Prufrock's Wargaming Blog

Prufrock's Wargaming Blog

Friday, August 24, 2012

Czechs and Americans,1980. Part I - plans.

The second of my o-bon gaming days was in Osaka with Luke, where we got a Modern Spearhead game in, utilizing his Czechs and my newly-painted Americans.

Both sides were attacking, with three battalions of the 3rd US Infantry Division, 1st Brigade, running into a force from the Czech 3rd Infantry Division, 4th and 5th Motor Rifle Regiments.

We were fighting over five objectives - four towns and one hill - each worth two victory points.  An additional two VPs would be gained for each enemy fighting battalion wrecked.  Having taken a 'b' option of extras to Luke's 'a' option I started the game down 2 VPs and would need a good performance on table to make up the difference.

The image below shows the table with objectives marked.  The Americans enter from the top edge of the board and the Czechs from the lower.

(Note that all 'map' photos are courtesy of Luke, though some will be altered by my fiddling them about in MS Paint)

To give you a quick key to the terrain, the tan felt pieces are hills while the green pieces indicate forested areas or, if terraced, wooded hills.  The yellow-brown squares are fields of tall crops; the yellow-brown squares with flocked edges fields surrounded by hedges.  Dark brown squares are ploughed fields.

My Americans were organised into one mechanized infantry battalion (1/30) and two under-strength tank battalions, 2/64 and 3/64, with the latter reinforced by a company of infantry in M113s.  I also had two off-board artillery battalions, one of M109s and the other of M107s.

Knowing Luke as I do, I expected there would be a lot of Czech artillery and rocketry to deal with, so despite the extra cost in VPs I thought it was essential to take M107s so that my counter-battery fire would pack a punch.  The extra company of infantry that came with this option would also give the armour of 3/64 a bit of extra backbone, so I felt it was worth the VP handicap.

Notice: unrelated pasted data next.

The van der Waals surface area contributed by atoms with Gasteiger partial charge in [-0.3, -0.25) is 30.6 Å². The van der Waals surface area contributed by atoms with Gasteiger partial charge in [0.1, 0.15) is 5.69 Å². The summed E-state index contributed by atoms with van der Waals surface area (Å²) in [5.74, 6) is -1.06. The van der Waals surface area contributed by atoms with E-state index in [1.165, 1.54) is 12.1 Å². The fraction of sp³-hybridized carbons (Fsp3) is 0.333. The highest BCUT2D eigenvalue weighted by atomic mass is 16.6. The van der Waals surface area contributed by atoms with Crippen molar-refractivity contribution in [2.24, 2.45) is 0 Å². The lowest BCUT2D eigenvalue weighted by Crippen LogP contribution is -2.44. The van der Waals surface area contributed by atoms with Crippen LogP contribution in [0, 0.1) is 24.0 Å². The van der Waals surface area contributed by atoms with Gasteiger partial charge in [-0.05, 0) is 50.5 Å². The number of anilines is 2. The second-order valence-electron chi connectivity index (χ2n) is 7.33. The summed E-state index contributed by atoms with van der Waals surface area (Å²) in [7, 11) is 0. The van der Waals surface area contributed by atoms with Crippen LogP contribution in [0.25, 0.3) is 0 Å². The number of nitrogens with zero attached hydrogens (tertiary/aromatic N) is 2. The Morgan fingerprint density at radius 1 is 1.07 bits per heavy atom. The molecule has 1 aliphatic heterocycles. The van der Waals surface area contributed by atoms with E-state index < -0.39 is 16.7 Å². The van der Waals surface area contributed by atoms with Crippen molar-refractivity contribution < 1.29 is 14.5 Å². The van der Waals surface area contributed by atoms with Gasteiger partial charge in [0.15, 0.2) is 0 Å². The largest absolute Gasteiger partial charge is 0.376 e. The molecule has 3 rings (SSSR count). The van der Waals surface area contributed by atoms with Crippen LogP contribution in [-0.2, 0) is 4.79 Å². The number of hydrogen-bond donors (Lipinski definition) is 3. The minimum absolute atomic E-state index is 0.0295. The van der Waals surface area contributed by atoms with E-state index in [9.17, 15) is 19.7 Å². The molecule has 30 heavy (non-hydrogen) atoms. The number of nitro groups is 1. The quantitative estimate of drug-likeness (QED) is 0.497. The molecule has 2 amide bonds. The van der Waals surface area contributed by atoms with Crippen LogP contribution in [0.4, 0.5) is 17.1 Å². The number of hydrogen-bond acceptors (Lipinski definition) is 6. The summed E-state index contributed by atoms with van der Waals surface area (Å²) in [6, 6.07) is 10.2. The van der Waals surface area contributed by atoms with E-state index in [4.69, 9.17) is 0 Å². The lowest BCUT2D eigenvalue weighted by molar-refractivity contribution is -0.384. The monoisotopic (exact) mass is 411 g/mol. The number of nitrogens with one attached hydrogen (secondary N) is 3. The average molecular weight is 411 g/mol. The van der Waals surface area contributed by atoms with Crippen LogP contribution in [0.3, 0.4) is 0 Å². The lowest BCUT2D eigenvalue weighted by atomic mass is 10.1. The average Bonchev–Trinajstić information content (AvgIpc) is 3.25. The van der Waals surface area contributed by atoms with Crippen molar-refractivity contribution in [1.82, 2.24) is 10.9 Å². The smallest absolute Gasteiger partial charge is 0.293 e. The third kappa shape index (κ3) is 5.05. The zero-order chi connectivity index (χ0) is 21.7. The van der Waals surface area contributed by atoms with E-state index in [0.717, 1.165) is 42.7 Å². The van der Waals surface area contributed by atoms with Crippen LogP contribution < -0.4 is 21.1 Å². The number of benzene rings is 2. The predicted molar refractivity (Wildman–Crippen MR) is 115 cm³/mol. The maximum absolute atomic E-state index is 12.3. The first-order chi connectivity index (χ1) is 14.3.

As far as plans went, I was in two minds.  The basic idea was to use the mechanized infantry to secure one town and use that as the base around which my tank battalions could operate, but there were a number of ways that this approach could be realized.

The first option was to concentrate on repelling the flank march I expected on my left, thus:

Despite the attractiveness of securing my left, the problems with this plan were twofold: the tanks of 3/64 would likely be open to an attack on their flank over this route of advance and there would be little chance of reinforcing them.  The other problem was that the second tank battalion, 2/64, would be obliged to either sit waiting for Luke's flank attack to arrive or push ahead, through forested terrain.  That seemed to be too restrictive, and I did not have enough men to let some lie idle.  In the end, I went for a second option that looked like this:

This plan clearly had weaknesses too - most obviously in having unsupported infantry on the left - but a flank march would, I felt, give me better mobility overall, keep the Czechs guessing as to the make up of my force, and offer the chance to take up the offensive on my right without losing the ability to change to a more defensive stance if the situation demanded it.

I was not sure what Luke had (seven battalions, as it turned out), but as mentioned I figured that he would be doing a flank march - or perhaps even two - and using the rest of his force to tie me down while the rockets and artillery did their work.

I envisaged something like this:

I needed a plan that would allow me to counter an attack of this nature reasonably effectively provided that his flank march(es) did not arrive too early and that he did not get too lucky with calling in his artillery.

I reckoned it would take about six turns to wear down his left - assuming that my own flank march arrived in time - so if my left could hold out that long there was a good chance I could turn his flank and win the game.

In short, I hoped my plan would do the trick!

(stay tuned for more)


  1. The pictures of the table are photos taken from above (standing on a stool to get high enough), and then using the distort function in photoshop to make the orthogonal and do away with the slanted perspective. They are then resized to exactly 600 by 400 pixels to reproduce the table size exactly. The pre-game one was pasted into the orders sheet we bothy used.

    All this work is still much easier and quicker than drawing the battlefield features, either by hand, or in a graphics program, and ensures complete fidelity to the actual tabletop too. The wonders of technology :-)

  2. Yes, your technique is a good one, Luke!

  3. If this game is a "Mutual Encounter" generated with the Scenario Generation System flank marching battalions can only enter from one table edge. The Czechs could not come in from both short table edges.

    Further, all troops flank marching must at least than 300mm from the opponents base line.

    You of course may not be using the Scenario System, which is of course fine. An email from Luke today indicated you may have been.

  4. Thanks for the clarifications, Keith. We were using your scen. gen. system, but I haven't actually read it yet, so was not aware of the flank march restrictions. I'm sure Luke would have known though, and both his flank marches were on the same side of the board, despite my predictions!


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